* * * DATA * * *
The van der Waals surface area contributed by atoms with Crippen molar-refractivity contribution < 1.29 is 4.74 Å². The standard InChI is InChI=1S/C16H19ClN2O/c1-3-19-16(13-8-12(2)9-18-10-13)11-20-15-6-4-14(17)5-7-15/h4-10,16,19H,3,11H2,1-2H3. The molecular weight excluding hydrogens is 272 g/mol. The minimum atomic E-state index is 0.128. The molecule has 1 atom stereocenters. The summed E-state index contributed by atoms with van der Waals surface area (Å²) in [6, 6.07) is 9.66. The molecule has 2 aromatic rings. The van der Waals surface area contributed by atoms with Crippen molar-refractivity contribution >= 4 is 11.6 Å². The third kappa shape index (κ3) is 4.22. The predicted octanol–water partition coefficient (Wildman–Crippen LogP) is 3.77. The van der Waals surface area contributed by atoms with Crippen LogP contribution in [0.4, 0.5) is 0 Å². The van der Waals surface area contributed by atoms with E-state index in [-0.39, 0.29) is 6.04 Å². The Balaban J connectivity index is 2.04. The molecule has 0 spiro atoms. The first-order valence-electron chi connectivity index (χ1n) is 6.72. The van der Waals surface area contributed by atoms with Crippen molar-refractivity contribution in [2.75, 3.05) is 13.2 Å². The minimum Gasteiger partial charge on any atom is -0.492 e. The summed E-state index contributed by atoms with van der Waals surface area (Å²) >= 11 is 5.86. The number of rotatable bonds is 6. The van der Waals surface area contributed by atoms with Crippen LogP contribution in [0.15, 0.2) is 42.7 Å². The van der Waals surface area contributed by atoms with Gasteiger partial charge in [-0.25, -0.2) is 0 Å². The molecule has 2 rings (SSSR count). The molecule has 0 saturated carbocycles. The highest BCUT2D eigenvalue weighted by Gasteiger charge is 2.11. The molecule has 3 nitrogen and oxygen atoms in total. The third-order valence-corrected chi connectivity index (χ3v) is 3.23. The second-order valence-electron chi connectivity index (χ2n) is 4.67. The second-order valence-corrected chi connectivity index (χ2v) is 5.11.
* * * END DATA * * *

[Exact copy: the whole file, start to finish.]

The van der Waals surface area contributed by atoms with Crippen molar-refractivity contribution < 1.29 is 4.74 Å². The standard InChI is InChI=1S/C16H19ClN2O/c1-3-19-16(13-8-12(2)9-18-10-13)11-20-15-6-4-14(17)5-7-15/h4-10,16,19H,3,11H2,1-2H3. The molecular weight excluding hydrogens is 272 g/mol. The minimum atomic E-state index is 0.128. The molecule has 1 atom stereocenters. The summed E-state index contributed by atoms with van der Waals surface area (Å²) in [6, 6.07) is 9.66. The molecule has 2 aromatic rings. The van der Waals surface area contributed by atoms with Crippen molar-refractivity contribution >= 4 is 11.6 Å². The third kappa shape index (κ3) is 4.22. The predicted octanol–water partition coefficient (Wildman–Crippen LogP) is 3.77. The van der Waals surface area contributed by atoms with Crippen LogP contribution in [0.4, 0.5) is 0 Å². The van der Waals surface area contributed by atoms with E-state index in [-0.39, 0.29) is 6.04 Å². The Balaban J connectivity index is 2.04. The molecule has 0 spiro atoms. The first-order valence-electron chi connectivity index (χ1n) is 6.72. The van der Waals surface area contributed by atoms with Crippen molar-refractivity contribution in [2.75, 3.05) is 13.2 Å². The minimum Gasteiger partial charge on any atom is -0.492 e. The summed E-state index contributed by atoms with van der Waals surface area (Å²) >= 11 is 5.86. The number of rotatable bonds is 6. The van der Waals surface area contributed by atoms with Crippen LogP contribution in [0.15, 0.2) is 42.7 Å². The van der Waals surface area contributed by atoms with Gasteiger partial charge in [-0.25, -0.2) is 0 Å². The molecule has 2 rings (SSSR count). The molecule has 0 saturated carbocycles. The highest BCUT2D eigenvalue weighted by Gasteiger charge is 2.11. The molecule has 3 nitrogen and oxygen atoms in total. The third-order valence-corrected chi connectivity index (χ3v) is 3.23. The second-order valence-electron chi connectivity index (χ2n) is 4.67. The second-order valence-corrected chi connectivity index (χ2v) is 5.11.